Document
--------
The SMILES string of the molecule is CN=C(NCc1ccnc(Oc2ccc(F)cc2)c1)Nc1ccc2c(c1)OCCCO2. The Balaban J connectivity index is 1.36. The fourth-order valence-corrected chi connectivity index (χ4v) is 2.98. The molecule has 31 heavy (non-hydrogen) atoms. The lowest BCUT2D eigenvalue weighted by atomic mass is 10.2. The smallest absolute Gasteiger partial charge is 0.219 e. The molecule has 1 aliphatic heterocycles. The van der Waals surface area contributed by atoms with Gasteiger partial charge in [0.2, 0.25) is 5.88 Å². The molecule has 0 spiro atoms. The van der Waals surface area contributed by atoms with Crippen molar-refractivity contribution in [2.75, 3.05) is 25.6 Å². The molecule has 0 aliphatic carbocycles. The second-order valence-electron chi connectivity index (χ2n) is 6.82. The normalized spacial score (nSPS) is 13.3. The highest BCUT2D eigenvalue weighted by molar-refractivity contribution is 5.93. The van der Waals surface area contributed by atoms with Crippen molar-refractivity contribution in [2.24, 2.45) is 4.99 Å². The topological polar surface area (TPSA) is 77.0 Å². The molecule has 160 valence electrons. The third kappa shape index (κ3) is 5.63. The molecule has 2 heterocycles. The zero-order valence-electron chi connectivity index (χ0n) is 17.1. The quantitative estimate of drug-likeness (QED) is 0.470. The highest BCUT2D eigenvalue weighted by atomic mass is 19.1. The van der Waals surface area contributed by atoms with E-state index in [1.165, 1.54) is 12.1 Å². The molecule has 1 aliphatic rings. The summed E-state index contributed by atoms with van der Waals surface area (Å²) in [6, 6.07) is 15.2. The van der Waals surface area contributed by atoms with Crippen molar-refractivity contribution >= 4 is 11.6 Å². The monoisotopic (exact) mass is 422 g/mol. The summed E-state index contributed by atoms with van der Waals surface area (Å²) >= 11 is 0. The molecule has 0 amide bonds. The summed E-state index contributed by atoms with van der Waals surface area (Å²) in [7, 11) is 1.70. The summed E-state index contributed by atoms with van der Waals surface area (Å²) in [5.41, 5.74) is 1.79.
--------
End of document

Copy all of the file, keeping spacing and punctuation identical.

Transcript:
The SMILES string of the molecule is CN=C(NCc1ccnc(Oc2ccc(F)cc2)c1)Nc1ccc2c(c1)OCCCO2. The Balaban J connectivity index is 1.36. The fourth-order valence-corrected chi connectivity index (χ4v) is 2.98. The molecule has 31 heavy (non-hydrogen) atoms. The lowest BCUT2D eigenvalue weighted by atomic mass is 10.2. The smallest absolute Gasteiger partial charge is 0.219 e. The molecule has 1 aliphatic heterocycles. The van der Waals surface area contributed by atoms with Gasteiger partial charge in [0.2, 0.25) is 5.88 Å². The molecule has 0 spiro atoms. The van der Waals surface area contributed by atoms with Crippen molar-refractivity contribution in [2.75, 3.05) is 25.6 Å². The molecule has 0 aliphatic carbocycles. The second-order valence-electron chi connectivity index (χ2n) is 6.82. The normalized spacial score (nSPS) is 13.3. The highest BCUT2D eigenvalue weighted by molar-refractivity contribution is 5.93. The van der Waals surface area contributed by atoms with Crippen molar-refractivity contribution in [2.24, 2.45) is 4.99 Å². The topological polar surface area (TPSA) is 77.0 Å². The molecule has 160 valence electrons. The third kappa shape index (κ3) is 5.63. The molecule has 2 heterocycles. The zero-order valence-electron chi connectivity index (χ0n) is 17.1. The quantitative estimate of drug-likeness (QED) is 0.470. The highest BCUT2D eigenvalue weighted by atomic mass is 19.1. The van der Waals surface area contributed by atoms with E-state index in [1.165, 1.54) is 12.1 Å². The molecule has 1 aliphatic rings. The summed E-state index contributed by atoms with van der Waals surface area (Å²) in [6, 6.07) is 15.2. The van der Waals surface area contributed by atoms with Crippen molar-refractivity contribution >= 4 is 11.6 Å². The monoisotopic (exact) mass is 422 g/mol. The summed E-state index contributed by atoms with van der Waals surface area (Å²) >= 11 is 0. The molecule has 0 amide bonds. The summed E-state index contributed by atoms with van der Waals surface area (Å²) in [7, 11) is 1.70. The summed E-state index contributed by atoms with van der Waals surface area (Å²) in [5.41, 5.74) is 1.79.